Fasting benefits you spiritually and physically. Fasting cleanses our body of toxins and forces our cells to undergo processes that they couldn’t in the presence of a food source. It forces the body into gluconeogenesis, a state in which the body must produce its own sugar. The liver converts non-carbohydrate materials, such as lactate, amino acids, and fats into glucose. Since our bodies conserve energy during the fast, our basal metabolic rate (the amount of energy our body burns while resting), becomes more efficient. This in turn lowers our heart rate and our blood pressure. The second process that our body undergoes while fasting is called ketosis. Ketosis occurs after 10 days of fasting, in which our body uses stored fat as its primary power source. This process helps our body balance its blood sugar levels.
In order for your body to undergo this purification, you have to be careful what you put in your body during Ramadan. You should not eat a big breakfast or a big dinner, in an attempt to make up for not eating during the day; this ruins the body’s cleansing process. The Prophet (ﷺ) ate three dates and drank water for Iftar.
In a hadith, as narrated by Anas (R.A.) “The Messenger of Allah (peace be upon him.) used to break his fast with fresh dates before praying; if there were no (fresh dates) then with dry dates, and if there were no (dried dates) then he would take a few sips of water. (Narrated by Abu Dawood and Tirmidhi. It has been classed as hasan in al-Irwa.
There is so much wisdom behind this specific diet, as I previously stated in my “Halal foods in the Quran Blog,” dates are a natural multivitamin. They are filled with all of the nutrients our bodies need. You should also eat moderately when breaking your fast, after “Iftar.” During Iftaar you often see large amounts of food, and you cooked up such a spread while you were fasting. You see the delicious chicken curry, goat curry, naan bread. Please stop yourself from indulging too much. If you eat too much your stomach will feel so full and standing in Taraweeh will be difficult for you. It is best to eat a light dinner, our stomach cannot contain the amount of food we usually fill it with.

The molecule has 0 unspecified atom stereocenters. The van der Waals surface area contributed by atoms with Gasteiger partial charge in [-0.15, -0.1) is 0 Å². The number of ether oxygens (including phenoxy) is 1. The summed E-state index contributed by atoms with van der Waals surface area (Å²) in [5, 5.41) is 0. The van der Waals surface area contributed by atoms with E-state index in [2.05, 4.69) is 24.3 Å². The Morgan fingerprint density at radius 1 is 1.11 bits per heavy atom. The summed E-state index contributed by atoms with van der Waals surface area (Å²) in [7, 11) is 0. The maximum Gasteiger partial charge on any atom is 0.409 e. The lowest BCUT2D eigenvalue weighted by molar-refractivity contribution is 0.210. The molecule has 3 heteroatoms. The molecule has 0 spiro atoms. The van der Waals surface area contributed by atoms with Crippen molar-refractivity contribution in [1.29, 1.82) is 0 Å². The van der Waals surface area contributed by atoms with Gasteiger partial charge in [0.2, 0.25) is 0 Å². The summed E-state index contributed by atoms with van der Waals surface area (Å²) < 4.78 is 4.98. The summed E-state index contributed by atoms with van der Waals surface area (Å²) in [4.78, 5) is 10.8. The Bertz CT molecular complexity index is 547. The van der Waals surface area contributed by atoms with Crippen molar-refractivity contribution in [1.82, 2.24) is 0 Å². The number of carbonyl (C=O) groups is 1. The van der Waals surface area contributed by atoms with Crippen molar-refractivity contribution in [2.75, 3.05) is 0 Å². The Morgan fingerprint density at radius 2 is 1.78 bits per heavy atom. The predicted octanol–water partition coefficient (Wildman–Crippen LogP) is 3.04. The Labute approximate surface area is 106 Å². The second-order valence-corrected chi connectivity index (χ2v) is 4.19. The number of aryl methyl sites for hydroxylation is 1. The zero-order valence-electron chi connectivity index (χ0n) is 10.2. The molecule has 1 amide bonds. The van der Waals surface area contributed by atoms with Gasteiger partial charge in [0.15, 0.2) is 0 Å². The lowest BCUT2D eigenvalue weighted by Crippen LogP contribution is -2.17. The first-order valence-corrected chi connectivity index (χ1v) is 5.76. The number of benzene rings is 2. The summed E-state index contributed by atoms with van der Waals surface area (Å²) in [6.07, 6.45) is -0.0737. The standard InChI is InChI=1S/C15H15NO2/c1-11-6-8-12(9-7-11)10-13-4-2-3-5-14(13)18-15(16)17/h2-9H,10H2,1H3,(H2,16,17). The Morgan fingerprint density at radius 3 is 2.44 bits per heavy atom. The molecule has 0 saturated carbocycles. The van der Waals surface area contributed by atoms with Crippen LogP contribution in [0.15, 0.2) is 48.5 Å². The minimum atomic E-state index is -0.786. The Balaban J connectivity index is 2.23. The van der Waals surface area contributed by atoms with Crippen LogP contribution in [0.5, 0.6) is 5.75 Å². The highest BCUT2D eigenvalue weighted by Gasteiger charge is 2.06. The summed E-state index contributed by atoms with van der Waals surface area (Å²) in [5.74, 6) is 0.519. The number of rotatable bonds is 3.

When we fast our stomachs shrink, but when you attempt to over fill it you're forcing your stomach to expand, which can disable the body's purification process. Fasting gives your digestive system the break it needs to recuperate. When we limit our food intake, you give your organs the chance to rejuvenate. This rejuvenation process causes your stomach to shrink back to its normal size. When you eat large meals your stomach expands to adapt and accommodate your desires. Over time, this can cause your stomach to stretch and become larger than it was intended to be.
The Prophet Muhammad (ﷺ) said the following statement,
“No man fills a container worse than his stomach. A few morsels that keep his back upright are sufficient for him. If he has to, then he should keep one-third for food, one-third for drink and one-third for his breathing” [Al-Tirmidhi].
So, don’t try to force yourself to eat, remember your eyes are bigger than your stomach, which is 12 inches long, and 6 inches wide.
Ramadan helps us take care of all of our needs, our spiritual needs, our physical needs, and our social needs. So unplug your cell phone charger and plug in to the remembrance of Allah. Stop filling your gas tank up with overpriced gas, fill your heart up with the remembrance of Allah. Unsubscribe from these unhalal tik tok pages, and remember your clock is ticking. This could be your last Ramadan, so do whatever you can to make it count. May Allah accept our Ramadan, and answer all of our Du’as and save us from the fire Ameen.